WASHINGTON — Alarmed by developments in Libya, the United States this week moved 200 troops to a base in Sicily so that they could respond more quickly if the United States needs to evacuate its embassy in Tripoli, McClatchy Newspapers reported Friday, citing two unnamed administration officials.
The troop move is the latest acknowledgment from the Obama administration that three years after a NATO bombing campaign helped topple the government of Moammar Gadhafi, conditions in the oil-producing country are deteriorating and security concerns that previously were confined to Benghazi and Libya's east have spread to Tripoli, the capital, and the west.
Of special concern is that Islamist militias could easily close Tripoli's airport, complicating any effort to evacuate U.S. diplomats if the situation deteriorates further. Militias also are in position to seize control of Libya's other airports, including the one in Benghazi, where militants in 2012 attacked U.S. diplomatic facilities, killing four Americans including the ambassador, Christopher Stevens.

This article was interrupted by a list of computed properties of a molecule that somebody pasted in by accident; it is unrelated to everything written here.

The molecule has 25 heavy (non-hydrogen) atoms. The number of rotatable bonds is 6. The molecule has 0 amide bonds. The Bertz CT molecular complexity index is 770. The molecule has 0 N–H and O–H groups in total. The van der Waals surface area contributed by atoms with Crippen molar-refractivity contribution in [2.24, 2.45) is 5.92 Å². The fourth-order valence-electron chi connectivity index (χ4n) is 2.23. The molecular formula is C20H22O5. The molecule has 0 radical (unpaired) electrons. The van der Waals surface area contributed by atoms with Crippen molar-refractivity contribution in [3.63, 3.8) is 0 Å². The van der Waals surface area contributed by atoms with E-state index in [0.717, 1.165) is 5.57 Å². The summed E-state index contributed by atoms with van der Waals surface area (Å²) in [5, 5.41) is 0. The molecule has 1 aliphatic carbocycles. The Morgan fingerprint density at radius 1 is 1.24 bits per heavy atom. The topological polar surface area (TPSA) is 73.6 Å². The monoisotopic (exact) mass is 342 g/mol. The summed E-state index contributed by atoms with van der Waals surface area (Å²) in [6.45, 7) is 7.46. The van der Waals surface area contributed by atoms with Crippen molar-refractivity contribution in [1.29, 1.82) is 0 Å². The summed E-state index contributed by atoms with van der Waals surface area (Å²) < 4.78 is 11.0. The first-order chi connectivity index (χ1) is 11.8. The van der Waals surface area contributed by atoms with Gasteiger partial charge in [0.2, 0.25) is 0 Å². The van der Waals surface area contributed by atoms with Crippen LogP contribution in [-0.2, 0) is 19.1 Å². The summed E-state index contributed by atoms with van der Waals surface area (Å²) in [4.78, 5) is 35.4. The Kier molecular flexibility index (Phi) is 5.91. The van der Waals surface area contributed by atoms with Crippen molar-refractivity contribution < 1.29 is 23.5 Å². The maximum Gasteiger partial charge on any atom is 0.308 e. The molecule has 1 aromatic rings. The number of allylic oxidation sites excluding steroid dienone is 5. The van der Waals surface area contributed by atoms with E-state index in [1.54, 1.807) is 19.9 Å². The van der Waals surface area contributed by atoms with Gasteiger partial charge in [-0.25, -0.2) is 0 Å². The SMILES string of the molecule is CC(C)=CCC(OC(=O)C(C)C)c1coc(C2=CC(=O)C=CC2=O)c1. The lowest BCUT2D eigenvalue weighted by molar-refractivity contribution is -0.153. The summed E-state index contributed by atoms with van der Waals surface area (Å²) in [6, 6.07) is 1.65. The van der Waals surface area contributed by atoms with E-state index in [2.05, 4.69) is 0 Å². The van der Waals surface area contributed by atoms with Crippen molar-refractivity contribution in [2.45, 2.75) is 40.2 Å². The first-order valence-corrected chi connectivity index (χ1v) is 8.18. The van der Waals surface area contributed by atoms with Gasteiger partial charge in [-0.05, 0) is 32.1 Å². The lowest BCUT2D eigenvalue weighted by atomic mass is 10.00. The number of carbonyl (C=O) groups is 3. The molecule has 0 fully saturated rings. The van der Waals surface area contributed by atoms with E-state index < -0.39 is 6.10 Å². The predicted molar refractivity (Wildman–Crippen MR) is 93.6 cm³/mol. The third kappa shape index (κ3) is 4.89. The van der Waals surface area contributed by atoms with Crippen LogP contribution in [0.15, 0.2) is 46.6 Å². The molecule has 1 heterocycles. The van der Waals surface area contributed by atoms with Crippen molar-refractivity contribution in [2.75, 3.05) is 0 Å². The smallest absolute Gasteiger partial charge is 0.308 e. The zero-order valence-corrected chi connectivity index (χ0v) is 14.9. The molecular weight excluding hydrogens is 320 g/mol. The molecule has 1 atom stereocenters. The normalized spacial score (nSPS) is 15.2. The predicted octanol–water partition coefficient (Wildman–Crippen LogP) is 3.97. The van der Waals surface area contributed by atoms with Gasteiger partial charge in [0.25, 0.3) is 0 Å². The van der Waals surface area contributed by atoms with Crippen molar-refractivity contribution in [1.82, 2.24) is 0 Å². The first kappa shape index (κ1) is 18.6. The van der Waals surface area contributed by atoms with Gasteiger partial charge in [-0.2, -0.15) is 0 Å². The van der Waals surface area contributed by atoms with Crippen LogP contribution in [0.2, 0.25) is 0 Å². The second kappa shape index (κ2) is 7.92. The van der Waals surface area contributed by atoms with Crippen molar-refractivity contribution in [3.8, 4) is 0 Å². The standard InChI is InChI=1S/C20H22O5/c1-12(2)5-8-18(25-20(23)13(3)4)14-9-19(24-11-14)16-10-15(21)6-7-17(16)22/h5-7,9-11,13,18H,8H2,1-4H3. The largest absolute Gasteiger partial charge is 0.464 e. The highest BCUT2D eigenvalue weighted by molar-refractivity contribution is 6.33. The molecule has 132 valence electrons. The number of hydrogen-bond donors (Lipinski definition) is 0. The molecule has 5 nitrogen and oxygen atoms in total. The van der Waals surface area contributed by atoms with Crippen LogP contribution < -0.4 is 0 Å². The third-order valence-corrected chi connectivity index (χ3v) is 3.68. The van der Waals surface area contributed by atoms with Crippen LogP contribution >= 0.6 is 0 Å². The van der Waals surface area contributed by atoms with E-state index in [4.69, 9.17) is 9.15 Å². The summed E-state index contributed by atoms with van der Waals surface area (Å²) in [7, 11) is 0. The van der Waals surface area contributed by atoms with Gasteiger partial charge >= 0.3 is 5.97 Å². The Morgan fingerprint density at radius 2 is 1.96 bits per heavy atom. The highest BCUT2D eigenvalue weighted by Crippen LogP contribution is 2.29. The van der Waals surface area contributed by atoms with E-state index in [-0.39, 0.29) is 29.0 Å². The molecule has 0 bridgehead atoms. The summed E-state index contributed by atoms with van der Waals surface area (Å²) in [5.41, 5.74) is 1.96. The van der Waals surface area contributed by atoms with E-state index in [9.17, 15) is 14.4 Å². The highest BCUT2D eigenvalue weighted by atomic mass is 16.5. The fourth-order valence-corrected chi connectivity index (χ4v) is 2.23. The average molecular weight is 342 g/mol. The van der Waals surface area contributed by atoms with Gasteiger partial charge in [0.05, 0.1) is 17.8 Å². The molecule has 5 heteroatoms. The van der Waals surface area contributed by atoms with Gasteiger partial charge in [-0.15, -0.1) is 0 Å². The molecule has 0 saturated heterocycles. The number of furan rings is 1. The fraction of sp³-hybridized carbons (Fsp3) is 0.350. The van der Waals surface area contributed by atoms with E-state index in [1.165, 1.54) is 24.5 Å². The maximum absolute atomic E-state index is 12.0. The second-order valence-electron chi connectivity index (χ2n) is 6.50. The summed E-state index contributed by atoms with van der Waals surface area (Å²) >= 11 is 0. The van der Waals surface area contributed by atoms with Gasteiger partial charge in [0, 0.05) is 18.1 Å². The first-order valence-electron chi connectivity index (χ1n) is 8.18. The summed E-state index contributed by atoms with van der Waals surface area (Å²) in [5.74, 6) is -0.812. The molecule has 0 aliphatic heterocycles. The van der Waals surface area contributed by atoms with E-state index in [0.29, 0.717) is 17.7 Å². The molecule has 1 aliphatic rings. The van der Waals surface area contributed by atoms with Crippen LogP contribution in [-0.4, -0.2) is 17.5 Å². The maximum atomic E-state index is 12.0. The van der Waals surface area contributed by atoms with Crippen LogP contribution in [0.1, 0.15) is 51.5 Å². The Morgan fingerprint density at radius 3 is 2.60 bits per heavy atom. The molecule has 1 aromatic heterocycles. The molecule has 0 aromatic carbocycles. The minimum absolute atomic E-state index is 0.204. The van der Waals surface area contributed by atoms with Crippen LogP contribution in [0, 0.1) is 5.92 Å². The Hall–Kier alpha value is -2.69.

The central government's lack of control over its military was evident Friday, when fierce fighting gripped Benghazi after a key commander in the 2011 uprising, Gen. Khalifa Hifter, commandeered troops and air power to attack Islamist militias. The attack came without government approval, the top military official said. The Associated Press reported 24 deaths.